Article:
the reason for traveling, “novice passengers” like to take gifts for
all of their relatives, which increases the volume of their luggage
considerably. Many, however, are unaware of the limits on weight
allowed onto the aircraft or the types of items that can be taken in
each category of luggage – such as the prohibition of sharp objects in
carry-on luggage, the need to pay for excess weight, or even the fact
that they may be required to leave some belongings at the airport.
Talking to passengers who fit this profile, we learned that the main
stimulus for them to switch from the bus to the plane is the word of
mouth among friends and relatives. When they find out what other
people paid to make the journey home by plane, they see that they
can do it, too. Often, they are only traveling in the first place because
air travel allows them to arrive at their destination on time, as is the
case with many who are first prompted to travel by plane due to
some emergency. As one passenger told us, “I always went by bus,
actually, but then my mother died and I had to take a plane. Since
then, I’ve never gone by bus again...
Although it does attract new air passengers, word of mouth also
spreads fear of flying. We talked to several people who said that they
were, or that they would be, apprehensive about flying because of
stories told by others and, of course, by the news media. Those who
had already had the experience of flying, however, said that after
the flight they were no longer afraid. “On my first flight I was afraid,
but now I wouldn’t have it any other way, as one interviewee put it.
Among those who have never set foot in a plane, the response was
nearly unanimous that they would not decline an opportunity to fly
out of fear.
As for the purchase of airline tickets, we noted three different types
of buyers: those who buy on websites with the help of a relative
or neighbor who has shopped online before; those who buy at
agencies because they do not trust the Internet, and often because
they do not have a credit card; and those who buy at the airport for
the same reasons they buy at agencies, and also because they feel
a need to become familiar with the place before traveling.
When asked about their impressions of the flight, many reported
that they were disappointed. “The plane is very dull. All you see out
the window is white, white, white..., as one interviewee summed
it up. We realized that the bus trip is seen as the start of the holiday,
where one can watch the world go by looking at the scenery, meet
people and get a snack at every stop. On the plane, however, the
short ride and all of the safety regulations that have to be obeyed
make it impossible for passengers to interact with each other, or
to become engrossed in the journey.
Details of the other phases of this project are presented at the end
of each chapter of this book.
After the data collecting
stages of the immersion
phase, the next steps are
analysis and synthesis of
the information compiled.
To this end, insights are
arranged to form patterns,
posing challenges that
will assist in clarifying
Analysis and synthesis
Insight cards are reflections based on real data from the Exploratory,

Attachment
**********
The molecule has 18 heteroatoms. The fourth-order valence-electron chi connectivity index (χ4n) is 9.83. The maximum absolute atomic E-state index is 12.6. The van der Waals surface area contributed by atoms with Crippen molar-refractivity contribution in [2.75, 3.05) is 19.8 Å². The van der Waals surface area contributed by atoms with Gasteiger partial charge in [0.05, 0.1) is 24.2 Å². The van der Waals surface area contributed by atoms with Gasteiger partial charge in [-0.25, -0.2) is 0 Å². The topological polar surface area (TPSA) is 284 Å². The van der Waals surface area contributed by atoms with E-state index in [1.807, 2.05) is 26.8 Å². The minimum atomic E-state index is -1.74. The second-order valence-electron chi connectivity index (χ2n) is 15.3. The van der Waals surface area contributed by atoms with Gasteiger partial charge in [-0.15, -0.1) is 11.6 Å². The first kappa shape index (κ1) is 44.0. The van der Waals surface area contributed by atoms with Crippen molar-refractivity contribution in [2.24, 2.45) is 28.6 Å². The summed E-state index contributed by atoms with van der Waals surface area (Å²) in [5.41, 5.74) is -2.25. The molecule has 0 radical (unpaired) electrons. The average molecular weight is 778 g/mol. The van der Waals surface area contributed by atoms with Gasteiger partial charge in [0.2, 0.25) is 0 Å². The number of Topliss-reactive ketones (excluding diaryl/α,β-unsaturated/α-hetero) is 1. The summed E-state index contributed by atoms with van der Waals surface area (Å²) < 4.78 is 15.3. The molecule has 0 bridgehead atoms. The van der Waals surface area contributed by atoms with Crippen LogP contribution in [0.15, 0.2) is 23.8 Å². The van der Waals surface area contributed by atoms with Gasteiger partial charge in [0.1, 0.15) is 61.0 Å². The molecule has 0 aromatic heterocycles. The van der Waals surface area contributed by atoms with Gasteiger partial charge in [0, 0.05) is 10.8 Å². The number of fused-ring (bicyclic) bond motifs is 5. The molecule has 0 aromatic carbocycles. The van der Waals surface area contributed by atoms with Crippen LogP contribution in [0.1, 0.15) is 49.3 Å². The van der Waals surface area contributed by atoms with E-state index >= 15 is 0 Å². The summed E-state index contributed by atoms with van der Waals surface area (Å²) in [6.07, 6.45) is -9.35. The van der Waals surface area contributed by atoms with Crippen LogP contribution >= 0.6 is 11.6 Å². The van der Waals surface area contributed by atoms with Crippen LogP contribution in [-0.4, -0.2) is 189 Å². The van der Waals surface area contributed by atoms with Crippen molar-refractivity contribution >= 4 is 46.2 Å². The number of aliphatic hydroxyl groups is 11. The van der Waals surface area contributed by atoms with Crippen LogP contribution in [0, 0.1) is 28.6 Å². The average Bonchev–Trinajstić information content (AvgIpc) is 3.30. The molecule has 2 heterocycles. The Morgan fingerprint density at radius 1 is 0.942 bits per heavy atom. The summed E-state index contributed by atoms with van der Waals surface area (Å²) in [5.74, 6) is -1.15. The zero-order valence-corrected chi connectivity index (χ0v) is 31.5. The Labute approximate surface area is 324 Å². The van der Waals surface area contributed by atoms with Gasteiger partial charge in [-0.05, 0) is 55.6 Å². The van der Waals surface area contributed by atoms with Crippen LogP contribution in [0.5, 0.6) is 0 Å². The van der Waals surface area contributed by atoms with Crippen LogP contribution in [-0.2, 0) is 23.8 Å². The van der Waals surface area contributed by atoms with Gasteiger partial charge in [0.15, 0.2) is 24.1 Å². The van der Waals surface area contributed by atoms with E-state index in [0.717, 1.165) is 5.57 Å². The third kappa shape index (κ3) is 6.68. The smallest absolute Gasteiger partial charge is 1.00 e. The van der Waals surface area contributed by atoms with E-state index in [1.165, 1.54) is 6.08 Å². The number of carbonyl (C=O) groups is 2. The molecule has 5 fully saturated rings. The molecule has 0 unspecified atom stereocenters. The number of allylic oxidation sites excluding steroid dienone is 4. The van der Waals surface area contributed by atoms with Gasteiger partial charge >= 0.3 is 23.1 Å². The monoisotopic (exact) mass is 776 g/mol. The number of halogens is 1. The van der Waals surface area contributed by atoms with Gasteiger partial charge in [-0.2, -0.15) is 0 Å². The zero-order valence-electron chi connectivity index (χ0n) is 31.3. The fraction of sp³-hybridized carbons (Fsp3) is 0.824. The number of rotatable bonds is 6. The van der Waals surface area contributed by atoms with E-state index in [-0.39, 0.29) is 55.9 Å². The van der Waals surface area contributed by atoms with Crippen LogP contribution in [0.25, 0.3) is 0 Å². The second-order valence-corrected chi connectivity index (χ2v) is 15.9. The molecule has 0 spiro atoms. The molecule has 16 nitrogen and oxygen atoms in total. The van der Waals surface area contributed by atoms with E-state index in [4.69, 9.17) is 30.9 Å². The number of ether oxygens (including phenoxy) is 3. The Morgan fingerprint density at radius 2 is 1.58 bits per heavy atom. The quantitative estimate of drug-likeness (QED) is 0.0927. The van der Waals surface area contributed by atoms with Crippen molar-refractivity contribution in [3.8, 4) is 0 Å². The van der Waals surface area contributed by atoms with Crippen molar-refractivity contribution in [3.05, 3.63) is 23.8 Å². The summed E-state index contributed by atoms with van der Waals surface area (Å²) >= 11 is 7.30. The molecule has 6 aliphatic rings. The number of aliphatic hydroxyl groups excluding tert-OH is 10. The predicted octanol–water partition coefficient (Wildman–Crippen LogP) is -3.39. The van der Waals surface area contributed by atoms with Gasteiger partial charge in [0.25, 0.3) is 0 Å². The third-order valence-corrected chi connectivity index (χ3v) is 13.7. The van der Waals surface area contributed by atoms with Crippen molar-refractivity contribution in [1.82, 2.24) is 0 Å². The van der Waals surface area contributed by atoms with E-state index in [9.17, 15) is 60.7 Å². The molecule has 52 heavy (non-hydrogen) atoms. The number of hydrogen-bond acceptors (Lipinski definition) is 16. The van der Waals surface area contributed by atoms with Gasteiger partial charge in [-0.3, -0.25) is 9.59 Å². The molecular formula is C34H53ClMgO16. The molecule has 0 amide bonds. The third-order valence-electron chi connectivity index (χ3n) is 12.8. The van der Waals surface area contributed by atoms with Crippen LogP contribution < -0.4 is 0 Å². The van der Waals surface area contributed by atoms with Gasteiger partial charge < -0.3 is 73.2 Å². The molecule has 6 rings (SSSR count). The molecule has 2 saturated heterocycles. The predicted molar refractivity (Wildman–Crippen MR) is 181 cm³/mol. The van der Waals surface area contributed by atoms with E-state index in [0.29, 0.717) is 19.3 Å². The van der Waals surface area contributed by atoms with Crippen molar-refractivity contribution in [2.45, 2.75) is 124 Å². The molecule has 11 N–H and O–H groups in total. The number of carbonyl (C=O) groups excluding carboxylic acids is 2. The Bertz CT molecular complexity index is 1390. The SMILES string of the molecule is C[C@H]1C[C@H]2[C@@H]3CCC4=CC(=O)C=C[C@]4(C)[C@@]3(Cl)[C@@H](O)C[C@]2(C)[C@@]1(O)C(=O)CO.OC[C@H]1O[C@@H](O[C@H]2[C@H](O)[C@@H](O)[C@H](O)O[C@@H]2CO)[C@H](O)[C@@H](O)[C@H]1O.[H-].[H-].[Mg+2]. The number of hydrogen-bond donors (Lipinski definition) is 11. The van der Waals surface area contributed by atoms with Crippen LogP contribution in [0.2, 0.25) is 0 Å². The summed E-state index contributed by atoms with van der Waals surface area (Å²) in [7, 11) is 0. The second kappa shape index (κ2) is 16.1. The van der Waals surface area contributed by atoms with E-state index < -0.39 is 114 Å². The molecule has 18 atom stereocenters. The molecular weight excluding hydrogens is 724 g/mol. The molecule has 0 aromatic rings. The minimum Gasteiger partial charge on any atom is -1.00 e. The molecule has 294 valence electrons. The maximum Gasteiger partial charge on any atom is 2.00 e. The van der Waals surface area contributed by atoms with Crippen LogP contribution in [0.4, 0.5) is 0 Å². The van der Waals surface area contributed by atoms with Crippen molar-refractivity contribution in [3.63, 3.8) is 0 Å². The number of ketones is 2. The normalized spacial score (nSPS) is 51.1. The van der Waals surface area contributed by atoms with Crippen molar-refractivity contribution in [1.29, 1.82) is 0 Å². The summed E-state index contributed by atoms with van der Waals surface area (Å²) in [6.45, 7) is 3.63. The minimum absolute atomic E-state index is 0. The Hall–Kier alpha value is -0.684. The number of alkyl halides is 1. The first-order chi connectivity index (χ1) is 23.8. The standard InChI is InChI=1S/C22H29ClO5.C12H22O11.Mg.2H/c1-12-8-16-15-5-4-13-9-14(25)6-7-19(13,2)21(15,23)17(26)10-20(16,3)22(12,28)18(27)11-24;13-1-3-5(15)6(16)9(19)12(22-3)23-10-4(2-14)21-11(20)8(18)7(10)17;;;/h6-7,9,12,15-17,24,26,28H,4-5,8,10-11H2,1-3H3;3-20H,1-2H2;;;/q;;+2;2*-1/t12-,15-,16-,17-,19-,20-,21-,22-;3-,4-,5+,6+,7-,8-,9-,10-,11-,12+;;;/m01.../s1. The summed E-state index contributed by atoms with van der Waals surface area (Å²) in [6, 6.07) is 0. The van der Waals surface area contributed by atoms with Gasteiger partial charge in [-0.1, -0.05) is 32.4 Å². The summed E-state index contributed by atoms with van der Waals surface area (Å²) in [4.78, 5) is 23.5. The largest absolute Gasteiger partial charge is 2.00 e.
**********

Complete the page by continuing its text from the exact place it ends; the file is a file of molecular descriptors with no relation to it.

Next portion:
Desk and In-Depth Research, transformed into cards that facilitate quick
consultation and handling. Generally they include a title that summarizes
the finding and the original text collected in the research, along with the
source. In addition, other codification may be relevant, such as place of
collection, the moment to which it refers in the life cycle of the product/
service, and so on, to facilitate analysis.
During meetings for the creation of the Affinities Diagram to identify
data patterns and interrelationships; also useful for creating a summary
map of the Immersion phase, as well as in collaborative ideation
sessions to unlock the flow of ideas. Creating a solution may involve
choosing more than one insight.
In the course of Desk Research, whenever an issue relevant to the
Project is identified, it is noted on a card where the main finding, the
source and the explanation of the issue are recorded. For field research,
on the other hand, cards are usually created when researchers come
back “home” and retrace what they have seen and heard by recording
the most striking issues. In addition, insights may also arise in the
course of Immersion during the project team’s debriefing meetings
where the experience of various researchers is compared, and
opportunities are registered.
Debriefing: The term is used here to express the moment when what was
seen in the field is shared with the Project team – that is, when a story is told
recounting the main topics observed in the field. In psychology and advertising,
the term can have a different meaning.
is a solution generated
in response to one or
is a finding resulting from Immersion, the
of an opportunity
Case — Insight Cards for innovation in the
2014 World Cup
In the Copamobi Project, an initiative to generate innovative
services for the 2014 Soccer World Cup, the team conducted
its Exploratory and In-Depth Research during the previous World
Cup in 2010, when trends and activities were sought through Desk
Research that exhibited similarities between Brazilian practices
and those in other countries. This survey prompted the creation
of a large number of insight cards that, following analysis, were
classified under technology, information access, sports, and behavior
and tourism. The insights helped the Copamobi team to generate
business opportunities for the 2014 Soccer World Cup, which are